He applied the “Page 99 Test” to his new book, The Public Domain: Enclosing the Commons of the Mind, and reported the following:
I don't think page 99 [inset, below right] proves Ford's assertion.Visit James Boyle's faculty webpage, and learn more about The Public Domain at the Yale University Press website.
I'd prefer page the first page of the preface. It reads:
Each person has a different breaking point. For one of my students it was United States Patent number 6,004,596 for a “Sealed Crustless Sandwich.” In the curiously mangled form of English that patent law produces, it was described this way:
A sealed crustless sandwich for providing a convenient sandwich without an outer crust which can be stored for long periods of time without a central filling from leaking outwardly. The sandwich includes a lower bread portion, an upper bread portion, an upper filling and a lower filling between the lower and upper bread portions, a center filling sealed between the upper and lower fillings, and a crimped edge along an outer perimeter of the bread portions for sealing the fillings there between. The upper and lower fillings are preferably comprised of peanut butter and the center filling is comprised of at least jelly. The center filling is prevented from radiating outwardly into and through the bread portions from the surrounding peanut butter.1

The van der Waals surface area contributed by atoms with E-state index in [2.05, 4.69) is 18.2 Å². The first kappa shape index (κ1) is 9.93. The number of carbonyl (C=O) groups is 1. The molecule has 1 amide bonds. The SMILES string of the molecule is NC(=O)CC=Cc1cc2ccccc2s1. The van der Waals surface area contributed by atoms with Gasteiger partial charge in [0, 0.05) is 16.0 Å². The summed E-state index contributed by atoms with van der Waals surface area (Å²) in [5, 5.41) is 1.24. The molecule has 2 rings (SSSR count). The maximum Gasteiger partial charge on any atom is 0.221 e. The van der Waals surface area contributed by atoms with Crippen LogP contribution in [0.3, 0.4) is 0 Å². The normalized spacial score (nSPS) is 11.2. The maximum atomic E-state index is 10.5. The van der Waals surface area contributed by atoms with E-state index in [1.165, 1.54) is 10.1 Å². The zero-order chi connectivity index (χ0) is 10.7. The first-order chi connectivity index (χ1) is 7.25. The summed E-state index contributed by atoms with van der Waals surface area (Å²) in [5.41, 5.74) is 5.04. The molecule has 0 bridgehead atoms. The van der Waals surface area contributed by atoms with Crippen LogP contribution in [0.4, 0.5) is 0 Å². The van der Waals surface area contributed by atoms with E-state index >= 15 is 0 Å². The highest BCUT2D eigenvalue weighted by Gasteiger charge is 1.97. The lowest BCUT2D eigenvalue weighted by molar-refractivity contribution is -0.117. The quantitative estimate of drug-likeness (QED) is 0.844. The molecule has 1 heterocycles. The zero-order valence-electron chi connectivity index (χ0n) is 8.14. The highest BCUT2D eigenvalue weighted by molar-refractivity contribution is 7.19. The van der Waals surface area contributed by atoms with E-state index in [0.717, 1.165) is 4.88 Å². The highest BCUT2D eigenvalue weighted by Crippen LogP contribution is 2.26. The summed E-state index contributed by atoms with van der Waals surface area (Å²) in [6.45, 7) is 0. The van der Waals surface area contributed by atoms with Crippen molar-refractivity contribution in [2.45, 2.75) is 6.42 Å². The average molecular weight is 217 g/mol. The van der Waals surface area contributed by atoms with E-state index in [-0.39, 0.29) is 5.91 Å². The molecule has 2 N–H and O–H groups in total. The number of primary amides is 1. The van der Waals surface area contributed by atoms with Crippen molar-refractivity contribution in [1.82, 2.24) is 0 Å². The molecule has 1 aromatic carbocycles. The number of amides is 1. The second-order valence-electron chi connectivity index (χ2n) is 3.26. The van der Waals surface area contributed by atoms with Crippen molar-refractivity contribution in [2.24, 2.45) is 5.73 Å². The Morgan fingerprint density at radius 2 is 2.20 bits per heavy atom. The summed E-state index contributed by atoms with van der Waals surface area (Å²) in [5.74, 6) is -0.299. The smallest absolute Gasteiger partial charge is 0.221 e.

“But why does this upset you?” I asked; “you’ve seen much worse than this.” And he had. There are patents on human genes, on auctions, on algorithms.2 The U.S. Olympic Committee has an